Midland has a new model coming out this month: The Midland 5W GMRS/FRS VOX Radios GXT500

It has 5 Watts of power, which is the most I've seen in units under $100. Most in this price range have 1 to 3 and a few have 4 watts. The extra power makes me think I'll get better reception at closer ranges, even if I never need the 14 miles range is brags about.

Here's a photo of them. They sell for about $70 for the pair.



Any other models you would recommend or tips I should consider?

And, just since I'm new around here, here's a pic my wife took while we were biking to a cache last weekend:

[/img]
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Moe the Sleaze
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Joined: 10 Jan 2003

Posts: 1146

PostPosted: Wed Jun 01, 2005 7:53 am    Post subject: Reply with quote

kennybellew wrote:
My family and I like to bike. Last weekend, we biked to two caches. One problem of biking in Minneapolis is that the trails often are not wide enough to bike next to each other (so you can talk). Two-way traffic and biking decorum often result in single file biking, which keeps you from talking to your partner for a good deal of the trip.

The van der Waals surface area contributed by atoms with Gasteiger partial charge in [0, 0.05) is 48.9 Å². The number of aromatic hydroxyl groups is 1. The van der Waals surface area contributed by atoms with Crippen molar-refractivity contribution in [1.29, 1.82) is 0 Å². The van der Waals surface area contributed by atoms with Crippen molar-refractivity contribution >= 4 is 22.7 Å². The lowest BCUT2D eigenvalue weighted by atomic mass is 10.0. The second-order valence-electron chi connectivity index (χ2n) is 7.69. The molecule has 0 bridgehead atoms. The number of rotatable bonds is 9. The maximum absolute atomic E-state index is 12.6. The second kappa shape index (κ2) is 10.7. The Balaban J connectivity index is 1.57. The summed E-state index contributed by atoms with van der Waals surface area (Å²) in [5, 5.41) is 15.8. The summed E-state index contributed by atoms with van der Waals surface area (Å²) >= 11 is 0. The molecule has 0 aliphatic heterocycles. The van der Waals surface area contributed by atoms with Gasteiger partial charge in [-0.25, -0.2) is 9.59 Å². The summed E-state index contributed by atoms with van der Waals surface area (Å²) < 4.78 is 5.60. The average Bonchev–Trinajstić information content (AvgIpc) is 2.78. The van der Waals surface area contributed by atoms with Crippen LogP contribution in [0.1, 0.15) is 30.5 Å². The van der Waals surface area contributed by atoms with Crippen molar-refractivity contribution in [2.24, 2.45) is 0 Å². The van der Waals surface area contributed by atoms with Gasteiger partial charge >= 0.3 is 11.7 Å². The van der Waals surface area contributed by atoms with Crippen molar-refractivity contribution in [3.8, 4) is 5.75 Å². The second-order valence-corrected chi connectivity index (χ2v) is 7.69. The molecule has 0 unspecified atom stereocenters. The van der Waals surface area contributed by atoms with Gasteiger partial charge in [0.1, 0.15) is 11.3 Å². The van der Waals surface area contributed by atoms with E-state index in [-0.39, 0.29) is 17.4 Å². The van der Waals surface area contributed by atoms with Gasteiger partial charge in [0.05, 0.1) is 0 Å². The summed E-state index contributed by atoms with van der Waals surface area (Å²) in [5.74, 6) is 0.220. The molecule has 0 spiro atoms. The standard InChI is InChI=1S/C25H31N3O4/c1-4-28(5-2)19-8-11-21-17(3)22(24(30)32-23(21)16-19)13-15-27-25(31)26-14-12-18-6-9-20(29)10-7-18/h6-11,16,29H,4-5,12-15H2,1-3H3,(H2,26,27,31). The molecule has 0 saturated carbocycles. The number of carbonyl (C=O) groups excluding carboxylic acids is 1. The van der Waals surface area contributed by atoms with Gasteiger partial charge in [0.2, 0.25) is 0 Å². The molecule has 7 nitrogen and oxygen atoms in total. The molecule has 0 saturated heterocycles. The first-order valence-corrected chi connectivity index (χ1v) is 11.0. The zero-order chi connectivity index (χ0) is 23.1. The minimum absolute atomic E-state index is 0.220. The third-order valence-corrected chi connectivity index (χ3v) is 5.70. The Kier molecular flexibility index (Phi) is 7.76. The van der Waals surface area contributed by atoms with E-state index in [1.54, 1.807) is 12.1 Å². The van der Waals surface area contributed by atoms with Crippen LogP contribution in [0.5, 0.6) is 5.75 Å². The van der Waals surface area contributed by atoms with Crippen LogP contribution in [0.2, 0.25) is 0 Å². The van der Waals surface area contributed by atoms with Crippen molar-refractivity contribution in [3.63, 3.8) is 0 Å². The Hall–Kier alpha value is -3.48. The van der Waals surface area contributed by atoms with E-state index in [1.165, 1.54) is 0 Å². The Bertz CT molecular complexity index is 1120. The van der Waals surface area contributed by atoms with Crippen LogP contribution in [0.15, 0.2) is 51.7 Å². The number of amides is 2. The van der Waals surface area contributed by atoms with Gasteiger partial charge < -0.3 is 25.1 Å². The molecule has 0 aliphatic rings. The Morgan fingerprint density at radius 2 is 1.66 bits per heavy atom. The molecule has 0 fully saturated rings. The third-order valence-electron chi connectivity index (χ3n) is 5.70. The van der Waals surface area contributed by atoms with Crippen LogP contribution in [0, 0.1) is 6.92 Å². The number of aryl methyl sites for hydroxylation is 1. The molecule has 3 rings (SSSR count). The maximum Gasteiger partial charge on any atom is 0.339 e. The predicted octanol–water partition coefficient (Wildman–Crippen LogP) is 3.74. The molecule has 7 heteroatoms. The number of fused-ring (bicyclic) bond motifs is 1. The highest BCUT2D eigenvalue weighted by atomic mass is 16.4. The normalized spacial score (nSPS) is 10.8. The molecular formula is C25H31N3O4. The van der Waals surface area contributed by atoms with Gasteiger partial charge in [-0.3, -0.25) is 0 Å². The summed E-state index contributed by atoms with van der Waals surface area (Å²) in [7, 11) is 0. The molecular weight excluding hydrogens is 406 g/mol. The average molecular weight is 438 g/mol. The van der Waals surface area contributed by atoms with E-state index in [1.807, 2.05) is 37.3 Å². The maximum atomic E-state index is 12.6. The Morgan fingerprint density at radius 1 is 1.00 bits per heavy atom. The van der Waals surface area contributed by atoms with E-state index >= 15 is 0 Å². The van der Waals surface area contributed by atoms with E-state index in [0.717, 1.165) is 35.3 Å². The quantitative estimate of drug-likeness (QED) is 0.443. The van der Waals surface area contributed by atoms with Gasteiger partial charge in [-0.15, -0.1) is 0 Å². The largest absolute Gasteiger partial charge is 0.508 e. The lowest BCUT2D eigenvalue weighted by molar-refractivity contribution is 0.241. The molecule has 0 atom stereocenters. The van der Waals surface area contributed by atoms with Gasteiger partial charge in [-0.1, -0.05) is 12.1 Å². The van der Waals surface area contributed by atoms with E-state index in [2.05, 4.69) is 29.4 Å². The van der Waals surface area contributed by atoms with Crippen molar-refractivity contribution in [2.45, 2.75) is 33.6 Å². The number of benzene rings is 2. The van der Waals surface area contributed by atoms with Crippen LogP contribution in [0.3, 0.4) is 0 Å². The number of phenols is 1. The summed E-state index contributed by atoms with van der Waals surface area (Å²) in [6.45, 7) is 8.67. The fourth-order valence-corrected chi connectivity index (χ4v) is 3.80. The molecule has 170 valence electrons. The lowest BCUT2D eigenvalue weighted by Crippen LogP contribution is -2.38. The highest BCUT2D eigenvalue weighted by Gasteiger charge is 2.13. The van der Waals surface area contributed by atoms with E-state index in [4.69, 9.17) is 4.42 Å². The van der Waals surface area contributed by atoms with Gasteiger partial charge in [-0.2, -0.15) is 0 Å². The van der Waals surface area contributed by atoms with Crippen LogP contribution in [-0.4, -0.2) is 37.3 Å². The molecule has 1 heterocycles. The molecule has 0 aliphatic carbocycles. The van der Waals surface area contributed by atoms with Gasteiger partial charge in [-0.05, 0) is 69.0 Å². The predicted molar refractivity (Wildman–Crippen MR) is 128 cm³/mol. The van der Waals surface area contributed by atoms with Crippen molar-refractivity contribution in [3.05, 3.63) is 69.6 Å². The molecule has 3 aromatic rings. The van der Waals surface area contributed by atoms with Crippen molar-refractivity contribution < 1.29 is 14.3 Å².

Have you considered getting a tandem bicycle? Getting one greatly improved the experience of biking with my wife.
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Buzzygirl
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Joined: 06 Apr 2004

Posts: 499

PostPosted: Wed Jun 01, 2005 8:00 am    Post subject: Reply with quote

kennybellew wrote:
However, transmitting past 2 miles usually requires GMRS and an FCC license.